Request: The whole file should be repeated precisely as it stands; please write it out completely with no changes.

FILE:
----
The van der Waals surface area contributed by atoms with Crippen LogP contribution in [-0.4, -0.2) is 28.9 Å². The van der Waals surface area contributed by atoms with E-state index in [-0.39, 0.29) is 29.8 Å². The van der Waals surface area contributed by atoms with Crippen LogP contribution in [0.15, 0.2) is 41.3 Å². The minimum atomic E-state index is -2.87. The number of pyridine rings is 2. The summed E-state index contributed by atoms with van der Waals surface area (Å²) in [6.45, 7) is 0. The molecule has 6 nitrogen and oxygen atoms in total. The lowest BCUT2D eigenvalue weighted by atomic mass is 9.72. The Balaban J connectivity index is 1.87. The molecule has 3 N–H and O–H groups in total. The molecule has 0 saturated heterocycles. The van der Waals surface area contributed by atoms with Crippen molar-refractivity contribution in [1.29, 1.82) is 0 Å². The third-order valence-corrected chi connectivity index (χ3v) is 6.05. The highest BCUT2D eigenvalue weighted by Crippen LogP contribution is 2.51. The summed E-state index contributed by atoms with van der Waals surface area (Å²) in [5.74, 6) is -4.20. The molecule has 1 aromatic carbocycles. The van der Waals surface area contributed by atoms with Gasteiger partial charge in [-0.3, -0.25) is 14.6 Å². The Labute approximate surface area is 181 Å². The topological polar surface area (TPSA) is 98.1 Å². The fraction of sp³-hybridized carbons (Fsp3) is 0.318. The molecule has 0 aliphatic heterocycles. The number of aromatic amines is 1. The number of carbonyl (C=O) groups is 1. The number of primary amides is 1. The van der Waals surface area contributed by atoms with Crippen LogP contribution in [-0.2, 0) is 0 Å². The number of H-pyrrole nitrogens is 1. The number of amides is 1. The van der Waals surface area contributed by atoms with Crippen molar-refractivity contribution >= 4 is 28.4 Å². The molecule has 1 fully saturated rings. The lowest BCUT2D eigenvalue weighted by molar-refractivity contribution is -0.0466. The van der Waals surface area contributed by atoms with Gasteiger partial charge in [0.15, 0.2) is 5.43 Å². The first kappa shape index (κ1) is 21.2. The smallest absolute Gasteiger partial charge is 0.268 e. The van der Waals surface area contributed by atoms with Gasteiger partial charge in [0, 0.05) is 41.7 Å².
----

The van der Waals surface area contributed by atoms with Crippen LogP contribution in [-0.4, -0.2) is 28.9 Å². The van der Waals surface area contributed by atoms with E-state index in [-0.39, 0.29) is 29.8 Å². The van der Waals surface area contributed by atoms with Crippen LogP contribution in [0.15, 0.2) is 41.3 Å². The minimum atomic E-state index is -2.87. The number of pyridine rings is 2. The summed E-state index contributed by atoms with van der Waals surface area (Å²) in [6.45, 7) is 0. The molecule has 6 nitrogen and oxygen atoms in total. The lowest BCUT2D eigenvalue weighted by atomic mass is 9.72. The Balaban J connectivity index is 1.87. The molecule has 3 N–H and O–H groups in total. The molecule has 0 saturated heterocycles. The van der Waals surface area contributed by atoms with Crippen molar-refractivity contribution in [1.29, 1.82) is 0 Å². The third-order valence-corrected chi connectivity index (χ3v) is 6.05. The highest BCUT2D eigenvalue weighted by Crippen LogP contribution is 2.51. The summed E-state index contributed by atoms with van der Waals surface area (Å²) in [5.74, 6) is -4.20. The molecule has 1 aromatic carbocycles. The van der Waals surface area contributed by atoms with Gasteiger partial charge in [-0.3, -0.25) is 14.6 Å². The Labute approximate surface area is 181 Å². The topological polar surface area (TPSA) is 98.1 Å². The fraction of sp³-hybridized carbons (Fsp3) is 0.318. The molecule has 0 aliphatic heterocycles. The number of aromatic amines is 1. The number of carbonyl (C=O) groups is 1. The number of primary amides is 1. The van der Waals surface area contributed by atoms with Crippen LogP contribution in [-0.2, 0) is 0 Å². The number of H-pyrrole nitrogens is 1. The number of amides is 1. The van der Waals surface area contributed by atoms with Crippen molar-refractivity contribution >= 4 is 28.4 Å². The molecule has 1 fully saturated rings. The lowest BCUT2D eigenvalue weighted by molar-refractivity contribution is -0.0466. The van der Waals surface area contributed by atoms with Gasteiger partial charge in [0.15, 0.2) is 5.43 Å². The first kappa shape index (κ1) is 21.2. The smallest absolute Gasteiger partial charge is 0.268 e. The van der Waals surface area contributed by atoms with Gasteiger partial charge in [0, 0.05) is 41.7 Å².